was discussing the difference between executing in local and global scopes the other
day. A reader points out something that I forgot to mention – there are two
sneaky ways to manipulate the global namespace from an “eval” in Jscript.
the Function constructor constructs a named function in the global scope. This had
slipped my mind when I was writing the entry.
second trick was very much on my mind but I did not mention as it would be yet another
digression. That is the fact that assigning a value to an undeclared variable
creates a new variable in global scope.
was on my mind because a couple weeks ago my buddy (and open source zealot, I mean enthusiast)
CJ was debugging an irksome incompatibility between Gecko and IE. It turned out to
hinge on the fact that in IE, fetching the value of an undefined variable is illegal,
but setting it is legal. According to CJ, in Gecko both are legal.
(I wouldn’t know, never having actually used any browser other than IE since IE3 was
if you look at the ECMAScript Revision 3 specification (aka E3) in some depth it becomes
clear that IE and Gecko are both in compliance with the spec, and yet incompatible
with each other.
I hear you ask. The logic is a little tortuous!
a new global variable when setting an undeclared variable must be legal according
to E3 section 10.1.4, line 5, which states that an identifier undeclared in all scopes
on the scope chain results in a “null reference”, and section 8.7.2, line 6 which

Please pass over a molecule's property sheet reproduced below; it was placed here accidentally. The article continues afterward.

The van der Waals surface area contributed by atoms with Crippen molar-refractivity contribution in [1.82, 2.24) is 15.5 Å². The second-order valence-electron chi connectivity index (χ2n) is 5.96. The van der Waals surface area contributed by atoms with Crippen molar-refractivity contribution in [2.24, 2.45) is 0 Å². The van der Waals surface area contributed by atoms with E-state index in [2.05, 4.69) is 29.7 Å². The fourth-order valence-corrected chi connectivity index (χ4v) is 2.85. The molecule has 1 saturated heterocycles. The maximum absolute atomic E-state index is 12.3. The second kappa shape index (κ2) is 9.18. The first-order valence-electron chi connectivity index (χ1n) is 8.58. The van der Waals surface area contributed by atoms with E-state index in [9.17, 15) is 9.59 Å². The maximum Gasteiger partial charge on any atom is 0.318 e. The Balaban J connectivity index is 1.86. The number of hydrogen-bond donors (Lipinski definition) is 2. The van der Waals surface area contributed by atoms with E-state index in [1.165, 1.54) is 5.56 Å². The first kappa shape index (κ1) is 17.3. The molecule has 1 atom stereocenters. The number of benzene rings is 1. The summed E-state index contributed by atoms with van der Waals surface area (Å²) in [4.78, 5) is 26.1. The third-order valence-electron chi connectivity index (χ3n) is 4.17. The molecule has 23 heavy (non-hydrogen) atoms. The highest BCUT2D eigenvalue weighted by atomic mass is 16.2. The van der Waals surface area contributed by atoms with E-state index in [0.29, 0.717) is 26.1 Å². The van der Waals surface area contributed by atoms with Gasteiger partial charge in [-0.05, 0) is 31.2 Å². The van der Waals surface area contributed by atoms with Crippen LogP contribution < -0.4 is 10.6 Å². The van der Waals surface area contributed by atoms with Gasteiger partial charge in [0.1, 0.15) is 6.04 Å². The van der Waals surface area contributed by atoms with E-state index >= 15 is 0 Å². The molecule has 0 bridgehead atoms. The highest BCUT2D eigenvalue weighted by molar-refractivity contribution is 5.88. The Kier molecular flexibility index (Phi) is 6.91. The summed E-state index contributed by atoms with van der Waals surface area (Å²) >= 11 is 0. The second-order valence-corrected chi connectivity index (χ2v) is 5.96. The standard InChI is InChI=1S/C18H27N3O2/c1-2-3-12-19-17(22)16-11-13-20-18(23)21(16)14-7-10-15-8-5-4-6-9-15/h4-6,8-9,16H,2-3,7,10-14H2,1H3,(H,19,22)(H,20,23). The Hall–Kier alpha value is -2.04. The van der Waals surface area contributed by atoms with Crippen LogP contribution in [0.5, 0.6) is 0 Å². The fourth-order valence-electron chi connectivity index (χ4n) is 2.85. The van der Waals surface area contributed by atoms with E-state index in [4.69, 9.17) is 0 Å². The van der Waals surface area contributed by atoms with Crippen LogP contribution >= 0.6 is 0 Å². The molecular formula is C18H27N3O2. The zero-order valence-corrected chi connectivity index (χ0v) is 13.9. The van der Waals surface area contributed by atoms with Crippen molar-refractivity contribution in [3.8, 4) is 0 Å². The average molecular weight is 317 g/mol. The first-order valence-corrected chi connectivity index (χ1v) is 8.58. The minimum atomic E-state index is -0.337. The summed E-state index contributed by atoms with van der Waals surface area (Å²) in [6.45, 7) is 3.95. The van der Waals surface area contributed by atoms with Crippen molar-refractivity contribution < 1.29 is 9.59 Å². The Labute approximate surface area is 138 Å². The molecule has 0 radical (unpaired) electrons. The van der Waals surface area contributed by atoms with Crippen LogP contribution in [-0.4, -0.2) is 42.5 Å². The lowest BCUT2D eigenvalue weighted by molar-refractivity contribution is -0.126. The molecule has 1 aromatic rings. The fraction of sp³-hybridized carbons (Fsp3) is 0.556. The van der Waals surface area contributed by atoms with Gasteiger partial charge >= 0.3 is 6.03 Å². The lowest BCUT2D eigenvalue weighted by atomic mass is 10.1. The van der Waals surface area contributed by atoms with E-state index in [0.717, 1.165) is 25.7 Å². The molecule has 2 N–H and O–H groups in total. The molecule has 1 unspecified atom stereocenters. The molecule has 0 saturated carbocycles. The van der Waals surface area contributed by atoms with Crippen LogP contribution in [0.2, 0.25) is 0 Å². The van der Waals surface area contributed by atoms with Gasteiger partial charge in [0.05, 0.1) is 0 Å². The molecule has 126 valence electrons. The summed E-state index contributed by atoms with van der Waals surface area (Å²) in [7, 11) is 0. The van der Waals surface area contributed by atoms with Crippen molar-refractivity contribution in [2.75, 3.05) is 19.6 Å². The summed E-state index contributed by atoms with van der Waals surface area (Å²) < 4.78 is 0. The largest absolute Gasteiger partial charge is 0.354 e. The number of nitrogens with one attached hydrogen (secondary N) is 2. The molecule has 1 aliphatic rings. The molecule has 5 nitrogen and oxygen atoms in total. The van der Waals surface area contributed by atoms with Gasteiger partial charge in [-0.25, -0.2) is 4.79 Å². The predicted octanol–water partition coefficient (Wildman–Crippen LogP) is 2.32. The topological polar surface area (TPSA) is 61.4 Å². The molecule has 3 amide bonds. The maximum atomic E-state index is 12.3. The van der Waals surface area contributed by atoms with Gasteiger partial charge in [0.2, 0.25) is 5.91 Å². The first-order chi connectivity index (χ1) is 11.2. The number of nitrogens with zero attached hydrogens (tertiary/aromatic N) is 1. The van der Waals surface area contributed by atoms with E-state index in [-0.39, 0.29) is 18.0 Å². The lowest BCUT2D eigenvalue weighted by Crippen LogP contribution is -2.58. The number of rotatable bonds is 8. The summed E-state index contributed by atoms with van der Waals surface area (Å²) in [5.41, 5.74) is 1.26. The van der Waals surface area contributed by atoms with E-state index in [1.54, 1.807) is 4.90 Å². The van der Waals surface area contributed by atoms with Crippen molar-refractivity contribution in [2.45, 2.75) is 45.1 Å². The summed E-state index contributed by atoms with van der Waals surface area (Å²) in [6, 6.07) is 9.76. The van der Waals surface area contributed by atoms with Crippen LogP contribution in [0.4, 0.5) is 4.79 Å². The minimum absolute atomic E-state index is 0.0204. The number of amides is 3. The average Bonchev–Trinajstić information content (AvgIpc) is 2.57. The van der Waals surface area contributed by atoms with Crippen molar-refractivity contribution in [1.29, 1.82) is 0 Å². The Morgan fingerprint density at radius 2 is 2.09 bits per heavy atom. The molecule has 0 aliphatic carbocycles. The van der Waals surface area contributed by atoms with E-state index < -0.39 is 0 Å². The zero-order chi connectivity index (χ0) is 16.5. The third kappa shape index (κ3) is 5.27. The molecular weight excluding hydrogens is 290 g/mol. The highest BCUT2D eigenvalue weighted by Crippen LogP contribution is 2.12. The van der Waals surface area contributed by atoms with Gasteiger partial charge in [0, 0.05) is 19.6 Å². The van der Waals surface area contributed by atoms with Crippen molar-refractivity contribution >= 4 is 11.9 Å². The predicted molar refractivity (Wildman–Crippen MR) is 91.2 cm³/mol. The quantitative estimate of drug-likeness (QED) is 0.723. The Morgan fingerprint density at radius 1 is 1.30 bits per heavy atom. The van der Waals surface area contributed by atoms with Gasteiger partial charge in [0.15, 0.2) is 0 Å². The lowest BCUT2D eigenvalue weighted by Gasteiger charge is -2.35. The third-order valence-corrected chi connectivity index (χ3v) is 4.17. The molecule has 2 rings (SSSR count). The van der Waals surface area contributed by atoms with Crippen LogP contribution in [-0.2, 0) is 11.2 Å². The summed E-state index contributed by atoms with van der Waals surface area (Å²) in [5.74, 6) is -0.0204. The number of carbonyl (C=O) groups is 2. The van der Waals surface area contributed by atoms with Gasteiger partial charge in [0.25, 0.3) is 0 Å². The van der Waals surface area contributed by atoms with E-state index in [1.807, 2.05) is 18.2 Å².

states that an assignment to a null reference creates a new variable in the global
scope. IE does this, and I assume that Gecko does as well.
setting the value of an undeclared variable must throw an error according to E3 section
8.7.1, line 3, which states that fetching the value of a null reference creates a
ReferenceError exception. IE does this. If Gecko creates a variable in some scope
rather than throwing a ReferenceError exception then clearly they have produced a
situation in which a program running in Gecko has different semantics than when running
in the browser used by the other 90% of the world.
situations are, as my buddy CJ discovered, very painful for developers — mitigating
this pain is why my colleagues and I went to the massive trouble and expense of defining
the specification in the first place! However, if that is the case then Gecko
is not _actually_ in violation of the specification thanks to E3 section 16, which
implementation may provide additional types, values, objects, properties, and functions
beyond those described in this specification. This
may cause constructs (such as looking up a variable
in the global scope) to have implementation-defined behaviour instead of
throwing an error (such as ReferenceError).” [Emphasis
E3 authors explicitly added the parenthetical clauses to make Gecko-like behaviour
legal, though discouraged. However, the clause is necessary — without this
clause it becomes very difficult to define certain browser-object-model/script-engine
interactions in a manner which does not (a) make both IE and Navigator technically
noncompliant with the spec, (b) drag lots of extra-language browser semantics into
the language specification and (c) make it difficult to extend the language in the
earnestly wished to avoid all these situations, so the rule became “any error situation
may legally have non-error semantics.” This is in marked contrast to, say, the ANSI
C specification which rigidly defines what error messages a compliant implementation
must produce under various circumstances.